This probably should be a significant finding for you or anyone looking at the five things you didn’t know about Silver Labs. While not as old as Labradors, Silver Labs have origins dating back to a mind-boggling 1917. Many even believe that the silver labs appeared around the 1800s; they were initially found in Newfoundland. The period mainly involved crossbreeding the native water dogs with Newfoundland breeds which also involved St. John’s water dog.

The silver labs acquired their popularity when a gun magazine started advertising these species; the main alluring point of the silver labs has come to be that they are highly unique and rare breeds of Labradors.

03 All Pedigree Registration Don’t Accept Silver Labs

While Silver Labradors have acquired a massive cult following due to their rarity, most dog kennel clubs refuse to accept them of their color, and breeds are still shrouded in mystery.

Thankfully, one can still register their silver Labrador in the American Kennel Club. However, they must be registered as their brown or chocolate-colored brethren rather than their silver color, as it is a mutation. In The UK Kennel Club, silver labs can be registered, but they must be registered in the non-recognized category.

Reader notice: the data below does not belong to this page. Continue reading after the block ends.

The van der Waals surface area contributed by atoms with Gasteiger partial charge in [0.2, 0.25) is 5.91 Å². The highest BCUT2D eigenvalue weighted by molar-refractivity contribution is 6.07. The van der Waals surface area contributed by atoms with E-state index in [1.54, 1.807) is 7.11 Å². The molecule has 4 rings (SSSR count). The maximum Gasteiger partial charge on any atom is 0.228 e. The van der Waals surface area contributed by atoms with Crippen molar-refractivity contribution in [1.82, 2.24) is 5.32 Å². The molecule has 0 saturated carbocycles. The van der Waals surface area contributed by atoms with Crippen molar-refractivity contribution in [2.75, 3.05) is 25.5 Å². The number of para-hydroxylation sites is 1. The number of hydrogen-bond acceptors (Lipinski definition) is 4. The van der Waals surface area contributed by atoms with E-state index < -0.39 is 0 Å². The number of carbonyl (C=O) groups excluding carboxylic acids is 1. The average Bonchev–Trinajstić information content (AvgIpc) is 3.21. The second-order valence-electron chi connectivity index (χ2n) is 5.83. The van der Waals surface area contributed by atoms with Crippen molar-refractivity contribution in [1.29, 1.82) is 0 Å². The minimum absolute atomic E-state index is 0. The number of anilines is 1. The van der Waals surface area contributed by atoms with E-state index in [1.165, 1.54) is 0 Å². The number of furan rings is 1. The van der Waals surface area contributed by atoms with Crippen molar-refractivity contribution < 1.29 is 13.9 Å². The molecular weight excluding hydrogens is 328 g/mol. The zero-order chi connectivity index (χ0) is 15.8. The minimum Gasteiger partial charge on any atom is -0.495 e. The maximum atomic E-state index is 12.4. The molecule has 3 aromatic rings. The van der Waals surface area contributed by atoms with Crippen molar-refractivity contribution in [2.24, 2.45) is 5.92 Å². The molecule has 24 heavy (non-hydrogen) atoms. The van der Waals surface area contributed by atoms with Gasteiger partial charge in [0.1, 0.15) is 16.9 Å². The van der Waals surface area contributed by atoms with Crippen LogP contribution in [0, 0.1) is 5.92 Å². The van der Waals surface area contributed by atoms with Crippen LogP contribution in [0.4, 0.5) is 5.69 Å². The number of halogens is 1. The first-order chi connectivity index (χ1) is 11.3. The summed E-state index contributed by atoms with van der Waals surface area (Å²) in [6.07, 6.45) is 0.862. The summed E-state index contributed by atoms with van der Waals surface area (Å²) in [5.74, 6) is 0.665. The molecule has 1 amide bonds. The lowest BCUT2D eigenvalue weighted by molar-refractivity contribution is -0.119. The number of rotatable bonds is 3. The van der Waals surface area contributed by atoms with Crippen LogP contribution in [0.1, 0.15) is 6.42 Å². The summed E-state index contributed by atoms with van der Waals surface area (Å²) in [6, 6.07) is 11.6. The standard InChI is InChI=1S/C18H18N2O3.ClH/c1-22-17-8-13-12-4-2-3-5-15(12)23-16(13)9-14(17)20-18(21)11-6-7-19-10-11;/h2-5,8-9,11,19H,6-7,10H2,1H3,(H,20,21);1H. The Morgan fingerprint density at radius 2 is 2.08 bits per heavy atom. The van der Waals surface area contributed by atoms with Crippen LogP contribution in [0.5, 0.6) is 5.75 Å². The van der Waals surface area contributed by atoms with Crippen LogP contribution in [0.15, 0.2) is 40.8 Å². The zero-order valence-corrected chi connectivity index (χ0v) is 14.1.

04 Silver Labs Are Expensive

While dogs are generally costly to care for, even more so for purebreds, silver Labradors hike such a cost to almost the skies, courtesy of their rarity and being purebred. The rarity of silver labs especially comes into play as breeders utilize this fact to sell silver Labradors to dog enthusiasts looking for rare breeds.

Silver Labradors can cost anywhere from 1000-2000; the price also depends on their availability and just how healthy they are. Although, their uniqueness in terms of genes makes them harder to be bred.

It will probably, be a bit of a downer if you are looking for the five things you didn’t know about Silver Labs.

05 They Have Cast Iron Entrails

While Labradors are well known for their excellent digestive system, believe it or not, Silver Labradors take it up a notch as they can consume almost anything that comes their way, along with digesting the food quickly. A fully grown purebred Silver Labrador can be around 21-25” or more in height and weigh up to almost 80 lbs.

An adult Silver Labrador can consume between 1700-2400 more calories per day and eat from 1700 to 2400 calories per day. A silver Labrador can also eat green vegetables, fibers, and raw chicken along whatever reaches its jaw.

However, like an average dog, delicacies such as chocolate, grapes, avocado, and xylitol, along with alcohol and cooked bones, can be highly toxic to a silver Labrador. It is advised to consult a vet and do general research before feeding a silver lab any canned food or anything of that sort.

And this completes the five things you didn’t know about Silver Labs; At the same time, this beautiful breed of Labradors might be rare, but it is still a fact that anyone who can acquire a silver lab should know about just how lucky they are to be able to have such a gentle and silver furry buddy for them!